Senator Richard Gordon on Tuesday urged the Department of Trade and Industry (DTI) to dismantle a group of private entities allegedly involved in motorcycle registration.
Gordon, who chairs the Senate Blue Ribbon Committee, made the call as he asked the DTI to immediately “stop this practice” of manufacturers, assemblers, importers, rebuilders, dealers or other outfits, or MAIRDOEs.
“May I request Secretary Castelo and Secretary Lopez to stop this practice immediately. Buwagin dapat iyan kaagad (That should be dismantled as soon as possible),” Gordon said during the virtual hearing, directing his request to DTI Secretary Ramon Lopez and Undersecretary Ruth Castelo.
Gordon, who held a series of hearings into the delay in implementing Republic Act No 11235 or the Motorcycle Crime Prevention Act by the Land Transportation Office, pointed out there is no legal basis in allowing MAIRDOEs to carry out the registration of motorcycle vehicles.
“They can come together but they cannot accept registration or can’t register (motorcycles),” he pointed out.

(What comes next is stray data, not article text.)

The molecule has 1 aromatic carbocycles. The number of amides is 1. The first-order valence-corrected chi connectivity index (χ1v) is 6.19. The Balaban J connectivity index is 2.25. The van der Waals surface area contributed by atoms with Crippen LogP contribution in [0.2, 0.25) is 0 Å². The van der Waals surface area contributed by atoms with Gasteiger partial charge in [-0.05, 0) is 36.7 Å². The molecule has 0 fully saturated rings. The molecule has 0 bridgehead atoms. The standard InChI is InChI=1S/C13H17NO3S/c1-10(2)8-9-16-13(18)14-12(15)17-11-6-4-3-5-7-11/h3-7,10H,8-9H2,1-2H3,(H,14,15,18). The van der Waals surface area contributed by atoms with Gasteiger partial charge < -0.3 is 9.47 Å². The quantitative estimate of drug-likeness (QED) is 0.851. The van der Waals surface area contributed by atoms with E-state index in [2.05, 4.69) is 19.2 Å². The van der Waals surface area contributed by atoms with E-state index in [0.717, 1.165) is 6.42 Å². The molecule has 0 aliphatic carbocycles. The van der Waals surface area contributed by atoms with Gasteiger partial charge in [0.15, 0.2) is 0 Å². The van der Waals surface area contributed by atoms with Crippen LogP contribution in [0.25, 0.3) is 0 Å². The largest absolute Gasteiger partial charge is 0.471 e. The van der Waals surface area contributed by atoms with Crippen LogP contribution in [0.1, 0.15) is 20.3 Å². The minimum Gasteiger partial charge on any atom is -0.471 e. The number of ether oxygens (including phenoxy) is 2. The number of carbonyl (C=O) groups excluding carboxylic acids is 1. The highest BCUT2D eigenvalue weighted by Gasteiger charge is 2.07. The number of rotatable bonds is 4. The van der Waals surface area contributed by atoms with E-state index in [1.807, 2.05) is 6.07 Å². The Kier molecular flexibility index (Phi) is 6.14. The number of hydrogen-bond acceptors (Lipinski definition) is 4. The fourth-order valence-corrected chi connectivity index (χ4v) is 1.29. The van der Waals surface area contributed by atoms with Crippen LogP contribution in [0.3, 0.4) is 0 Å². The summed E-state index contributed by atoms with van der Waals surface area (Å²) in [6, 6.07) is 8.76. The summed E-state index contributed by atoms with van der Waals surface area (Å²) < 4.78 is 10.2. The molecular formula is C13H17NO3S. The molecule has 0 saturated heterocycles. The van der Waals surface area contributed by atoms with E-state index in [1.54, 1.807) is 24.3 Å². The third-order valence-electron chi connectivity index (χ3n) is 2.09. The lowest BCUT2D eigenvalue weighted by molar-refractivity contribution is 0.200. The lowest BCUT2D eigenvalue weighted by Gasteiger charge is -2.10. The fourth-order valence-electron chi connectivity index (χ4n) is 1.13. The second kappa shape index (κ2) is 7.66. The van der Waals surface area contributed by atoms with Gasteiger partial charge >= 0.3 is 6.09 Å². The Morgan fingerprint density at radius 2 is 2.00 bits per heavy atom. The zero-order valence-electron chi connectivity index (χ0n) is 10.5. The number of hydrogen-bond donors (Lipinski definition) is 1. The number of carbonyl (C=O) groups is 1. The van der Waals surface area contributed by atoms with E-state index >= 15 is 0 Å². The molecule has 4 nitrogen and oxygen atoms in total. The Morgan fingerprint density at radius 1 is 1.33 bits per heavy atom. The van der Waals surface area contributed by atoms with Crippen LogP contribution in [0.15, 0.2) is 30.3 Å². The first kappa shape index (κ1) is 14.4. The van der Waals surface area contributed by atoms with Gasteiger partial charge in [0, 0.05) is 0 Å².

Gordon had earlier reprimanded the LTO for allowing MAIRDOEs to hoodwink poor buyers to save hard to buy a motorcycle for their mobility, but were not even given proof of ownership on the motorcycle they bought under an installment plan.
The modus of these motorcycle dealers, the senator pointed out, is to hold the registration papers so that once the owner fails to pay his monthly amortizations, they can repossess the unit and sell it again as a demonstration unit.
Gordon pointed out the MAIRDOE system has glorified institutional fixing and violates Section 13 of Executive Order 125 series of 1987, which states that the Land Transportation Office (LTO) is the only authorized entity to issue certificates of registration.
LTO Chief Edgardo Galvante, who was present during the virtual hearing, committed to review the system and eliminate opportunities for unfair practices.
Gordon, likewise, said he will draft the Magna Carta for Motorcycle Buyers with the help of the DTI and the LTO for the protection of the motorcycle-buying public. The lawmaker has been blaming LTO for delaying the implementation of the Motorcycle Crime Prevention Act, which he said contributed to the rise of riding-in-tandem killings in the country.